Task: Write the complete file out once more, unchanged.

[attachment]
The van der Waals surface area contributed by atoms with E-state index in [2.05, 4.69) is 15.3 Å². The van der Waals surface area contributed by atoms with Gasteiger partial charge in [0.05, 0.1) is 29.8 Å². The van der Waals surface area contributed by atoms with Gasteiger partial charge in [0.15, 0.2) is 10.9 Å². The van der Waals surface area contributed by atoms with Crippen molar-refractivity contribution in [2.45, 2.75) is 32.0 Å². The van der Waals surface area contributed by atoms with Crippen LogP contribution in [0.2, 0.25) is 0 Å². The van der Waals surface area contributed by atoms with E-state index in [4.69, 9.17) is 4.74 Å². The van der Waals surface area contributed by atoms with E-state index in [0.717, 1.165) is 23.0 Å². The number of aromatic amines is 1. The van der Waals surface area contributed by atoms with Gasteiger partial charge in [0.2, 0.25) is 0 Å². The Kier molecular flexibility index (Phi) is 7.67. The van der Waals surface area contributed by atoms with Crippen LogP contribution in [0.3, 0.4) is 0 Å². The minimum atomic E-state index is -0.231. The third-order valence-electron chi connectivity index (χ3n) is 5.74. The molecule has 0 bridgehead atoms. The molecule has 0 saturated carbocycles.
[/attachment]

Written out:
The van der Waals surface area contributed by atoms with E-state index in [2.05, 4.69) is 15.3 Å². The van der Waals surface area contributed by atoms with Gasteiger partial charge in [0.05, 0.1) is 29.8 Å². The van der Waals surface area contributed by atoms with Gasteiger partial charge in [0.15, 0.2) is 10.9 Å². The van der Waals surface area contributed by atoms with Crippen molar-refractivity contribution in [2.45, 2.75) is 32.0 Å². The van der Waals surface area contributed by atoms with Crippen LogP contribution in [0.2, 0.25) is 0 Å². The van der Waals surface area contributed by atoms with E-state index in [4.69, 9.17) is 4.74 Å². The van der Waals surface area contributed by atoms with E-state index in [0.717, 1.165) is 23.0 Å². The number of aromatic amines is 1. The van der Waals surface area contributed by atoms with Gasteiger partial charge in [0.2, 0.25) is 0 Å². The Kier molecular flexibility index (Phi) is 7.67. The van der Waals surface area contributed by atoms with Crippen LogP contribution in [0.3, 0.4) is 0 Å². The minimum atomic E-state index is -0.231. The third-order valence-electron chi connectivity index (χ3n) is 5.74. The molecule has 0 bridgehead atoms. The molecule has 0 saturated carbocycles.